Despite various incentives offered by the government in the recent past to stimulate the economy, overall economic slowdown, funding issues, land acquisition and delay in new project awarding have caused a slowdown in new road construction projects in the country. Further, the ambitious Bharatmala project to construct 32,600 kilometres of national highways by end of 2022 is likely to see a 55 per cent cost overrun and is likely to be completed only by 2024-25, say experts.
The India Ratings & Research, a Fitch Group rating company, on Monday, said it is revising its sector outlook on toll roads from 'stable' initially in 2019/20 into 'stable-negative' from mid-year 2019/20. It said project awarding process in 2019/20 is likely to fall short of the National Highway Authority of India (NHAI) expectations and to 2,222 kilometres in 2019. At the same time, 7,397 kilometres were awarded in 2018. Compared to the delay in projects awarding this year, the period between 2014/15 and 2018/19 saw a jump of 22 per cent to 21,500 kilometres, whereas the same was only 17,500 kilometres between 2009/10 and 2013/14. Another 4,000 kilometres are expected to be awarded in 2020, as per the plan.
In a conference call with the media, experts with the India Ratings & Research said though road construction has increased by 2.5 times over the past five years in comparison to the previous years, it is expected to plateau going forward due to the dismal project awarding in the current financial year. Currently, the road construction activity is at a record peak of about 30 kilometres per day. It says the order book positions and revenue ratios will be impacted due to dismal awards in 2019, from 3.7X in 2018 to progressively come down to 2.6X by Q1FY20.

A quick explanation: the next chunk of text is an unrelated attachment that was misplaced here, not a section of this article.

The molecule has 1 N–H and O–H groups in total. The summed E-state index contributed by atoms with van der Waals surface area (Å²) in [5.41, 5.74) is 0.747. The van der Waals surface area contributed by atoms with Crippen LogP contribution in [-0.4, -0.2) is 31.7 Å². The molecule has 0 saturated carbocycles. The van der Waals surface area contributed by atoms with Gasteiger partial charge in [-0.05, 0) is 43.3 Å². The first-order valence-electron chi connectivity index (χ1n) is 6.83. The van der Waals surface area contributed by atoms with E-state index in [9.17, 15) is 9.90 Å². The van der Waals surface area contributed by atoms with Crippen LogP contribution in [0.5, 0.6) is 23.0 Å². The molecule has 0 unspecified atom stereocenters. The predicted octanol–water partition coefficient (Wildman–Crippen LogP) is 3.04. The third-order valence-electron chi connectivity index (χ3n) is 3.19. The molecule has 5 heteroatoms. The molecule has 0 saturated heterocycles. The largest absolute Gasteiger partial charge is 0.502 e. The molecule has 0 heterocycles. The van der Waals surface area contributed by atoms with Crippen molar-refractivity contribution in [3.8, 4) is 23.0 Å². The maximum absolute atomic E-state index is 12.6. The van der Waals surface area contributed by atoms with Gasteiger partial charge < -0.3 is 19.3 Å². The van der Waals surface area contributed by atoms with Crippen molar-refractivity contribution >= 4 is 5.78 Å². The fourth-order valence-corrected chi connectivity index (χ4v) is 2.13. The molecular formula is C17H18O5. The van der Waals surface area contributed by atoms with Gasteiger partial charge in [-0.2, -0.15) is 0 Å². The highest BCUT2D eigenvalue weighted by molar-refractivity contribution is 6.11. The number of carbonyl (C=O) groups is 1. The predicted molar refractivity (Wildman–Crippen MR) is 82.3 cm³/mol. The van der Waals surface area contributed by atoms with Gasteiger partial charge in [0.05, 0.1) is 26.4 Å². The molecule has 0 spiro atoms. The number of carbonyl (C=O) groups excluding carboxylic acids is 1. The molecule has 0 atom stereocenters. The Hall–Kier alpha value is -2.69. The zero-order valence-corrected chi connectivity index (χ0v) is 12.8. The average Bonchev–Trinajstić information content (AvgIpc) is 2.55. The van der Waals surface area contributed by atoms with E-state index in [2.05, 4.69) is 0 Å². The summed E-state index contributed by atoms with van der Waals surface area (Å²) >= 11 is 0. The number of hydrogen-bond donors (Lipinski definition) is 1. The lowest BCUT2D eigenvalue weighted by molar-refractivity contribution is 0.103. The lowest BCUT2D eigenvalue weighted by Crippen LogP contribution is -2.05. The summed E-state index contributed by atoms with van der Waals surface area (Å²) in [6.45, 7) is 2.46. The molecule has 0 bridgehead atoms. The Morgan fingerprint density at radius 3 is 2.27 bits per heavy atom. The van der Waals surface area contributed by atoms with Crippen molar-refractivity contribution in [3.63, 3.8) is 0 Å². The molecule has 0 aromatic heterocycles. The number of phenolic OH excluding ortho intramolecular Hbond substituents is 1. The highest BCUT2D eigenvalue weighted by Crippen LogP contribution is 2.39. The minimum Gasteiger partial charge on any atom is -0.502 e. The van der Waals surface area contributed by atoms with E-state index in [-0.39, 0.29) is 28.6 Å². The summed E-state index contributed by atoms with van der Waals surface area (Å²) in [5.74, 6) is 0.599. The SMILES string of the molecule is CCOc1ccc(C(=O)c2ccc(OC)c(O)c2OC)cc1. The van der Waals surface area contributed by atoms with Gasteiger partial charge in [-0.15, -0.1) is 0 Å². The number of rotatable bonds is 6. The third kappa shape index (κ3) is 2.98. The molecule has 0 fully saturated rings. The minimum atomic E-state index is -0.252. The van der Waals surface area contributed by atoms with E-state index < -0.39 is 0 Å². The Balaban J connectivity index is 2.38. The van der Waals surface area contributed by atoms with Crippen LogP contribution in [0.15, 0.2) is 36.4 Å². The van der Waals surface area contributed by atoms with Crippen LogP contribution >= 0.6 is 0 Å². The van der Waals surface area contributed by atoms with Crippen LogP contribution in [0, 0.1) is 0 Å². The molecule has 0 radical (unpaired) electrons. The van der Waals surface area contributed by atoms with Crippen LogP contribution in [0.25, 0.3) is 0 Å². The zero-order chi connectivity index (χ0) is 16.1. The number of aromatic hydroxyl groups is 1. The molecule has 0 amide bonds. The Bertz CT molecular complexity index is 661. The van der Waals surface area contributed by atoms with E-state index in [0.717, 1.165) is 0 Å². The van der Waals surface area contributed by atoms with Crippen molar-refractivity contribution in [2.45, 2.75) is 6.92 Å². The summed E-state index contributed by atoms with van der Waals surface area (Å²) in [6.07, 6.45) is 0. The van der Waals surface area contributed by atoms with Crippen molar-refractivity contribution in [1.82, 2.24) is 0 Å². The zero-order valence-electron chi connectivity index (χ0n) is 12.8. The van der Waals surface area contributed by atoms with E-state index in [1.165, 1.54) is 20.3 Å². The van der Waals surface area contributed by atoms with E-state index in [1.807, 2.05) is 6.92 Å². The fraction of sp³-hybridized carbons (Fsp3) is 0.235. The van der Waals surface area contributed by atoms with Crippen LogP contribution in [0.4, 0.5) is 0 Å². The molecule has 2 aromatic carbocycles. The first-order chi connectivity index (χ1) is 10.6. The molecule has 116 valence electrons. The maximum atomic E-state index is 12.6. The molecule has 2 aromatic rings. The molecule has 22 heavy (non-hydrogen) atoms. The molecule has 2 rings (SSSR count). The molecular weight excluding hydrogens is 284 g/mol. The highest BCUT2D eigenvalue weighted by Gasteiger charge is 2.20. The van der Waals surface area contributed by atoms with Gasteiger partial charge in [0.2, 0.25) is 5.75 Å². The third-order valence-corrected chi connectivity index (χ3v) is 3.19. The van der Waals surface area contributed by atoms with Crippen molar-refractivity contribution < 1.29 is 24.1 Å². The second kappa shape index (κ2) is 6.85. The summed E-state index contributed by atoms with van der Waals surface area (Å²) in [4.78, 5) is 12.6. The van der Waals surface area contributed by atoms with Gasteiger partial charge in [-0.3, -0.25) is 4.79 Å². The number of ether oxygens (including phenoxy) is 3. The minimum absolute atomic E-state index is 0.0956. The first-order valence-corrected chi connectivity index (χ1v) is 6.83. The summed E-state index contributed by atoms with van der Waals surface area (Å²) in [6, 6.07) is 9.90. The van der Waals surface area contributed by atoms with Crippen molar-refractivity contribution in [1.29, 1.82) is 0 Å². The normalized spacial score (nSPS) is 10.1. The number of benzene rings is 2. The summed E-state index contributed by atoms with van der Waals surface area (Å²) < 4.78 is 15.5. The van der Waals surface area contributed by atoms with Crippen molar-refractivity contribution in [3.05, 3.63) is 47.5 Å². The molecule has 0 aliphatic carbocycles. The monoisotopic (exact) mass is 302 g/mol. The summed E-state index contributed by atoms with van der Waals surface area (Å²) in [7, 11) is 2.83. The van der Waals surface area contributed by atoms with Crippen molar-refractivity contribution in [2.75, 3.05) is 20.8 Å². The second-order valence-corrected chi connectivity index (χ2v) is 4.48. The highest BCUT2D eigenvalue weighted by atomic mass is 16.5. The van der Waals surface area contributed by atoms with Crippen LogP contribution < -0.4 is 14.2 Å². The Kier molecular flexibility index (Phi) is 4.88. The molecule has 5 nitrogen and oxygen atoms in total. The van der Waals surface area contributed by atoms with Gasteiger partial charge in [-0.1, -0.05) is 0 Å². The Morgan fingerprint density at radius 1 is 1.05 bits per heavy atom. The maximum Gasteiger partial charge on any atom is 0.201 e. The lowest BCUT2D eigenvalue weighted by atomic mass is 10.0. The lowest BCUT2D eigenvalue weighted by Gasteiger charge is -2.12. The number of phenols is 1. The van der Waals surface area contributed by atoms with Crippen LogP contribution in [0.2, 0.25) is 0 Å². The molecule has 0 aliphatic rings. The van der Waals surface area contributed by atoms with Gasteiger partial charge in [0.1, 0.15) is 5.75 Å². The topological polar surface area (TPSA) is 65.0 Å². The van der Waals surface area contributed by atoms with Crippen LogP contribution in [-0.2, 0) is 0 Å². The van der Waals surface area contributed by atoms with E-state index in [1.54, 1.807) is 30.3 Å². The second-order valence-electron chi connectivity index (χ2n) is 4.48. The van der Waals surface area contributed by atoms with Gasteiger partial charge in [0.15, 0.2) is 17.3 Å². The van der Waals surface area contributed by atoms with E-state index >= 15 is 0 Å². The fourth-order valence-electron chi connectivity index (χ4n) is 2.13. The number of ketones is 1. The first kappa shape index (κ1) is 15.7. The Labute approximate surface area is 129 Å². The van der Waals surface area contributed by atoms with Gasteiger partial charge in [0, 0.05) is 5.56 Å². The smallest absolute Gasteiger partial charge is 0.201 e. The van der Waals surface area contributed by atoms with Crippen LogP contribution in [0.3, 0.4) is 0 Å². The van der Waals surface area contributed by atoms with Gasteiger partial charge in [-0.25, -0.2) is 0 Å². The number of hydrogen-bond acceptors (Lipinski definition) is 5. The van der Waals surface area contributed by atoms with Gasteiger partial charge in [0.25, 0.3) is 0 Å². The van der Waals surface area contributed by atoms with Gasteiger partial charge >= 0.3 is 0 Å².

In the case of Bharatmala, projects awarded until July 2019 since 2017/18 was only 8,207 kilometres out of the 32,660 kilometres. Projects likely to be awarded under the Bharatmala -Phase I are 3,500 kilometres in 2019/20, 5,000 kilometres each in the next two years and the remaining in the following next two years. The agency said cost overrun, significant especially in the upcoming economic corridors, will cost the project up to Rs 8.3 lakh crore.
The experts said the slowdown in the economy is also impacting toll revenue growth due to less traffic. It is likely to come down from 8.9 per cent growth in the past to about 3-4 per cent. The NHAI toll roads are estimated to contribute about Rs 10,000 crore a year in toll revenues and 75 per cent of these revenues are from commercial vehicles.
In the case of land acquisition delay, the NHAI has provided for new timelines. Seventy-five per cent of the projects awarded are progressing as per the schedule, they said. Though steady projects demonstrate the robustness of the model, bank credit will be critical for future awards. Developers and lenders are cautious to accept appointed date only after getting encumbrance free land, which is positive to the health of the sector, said the agency.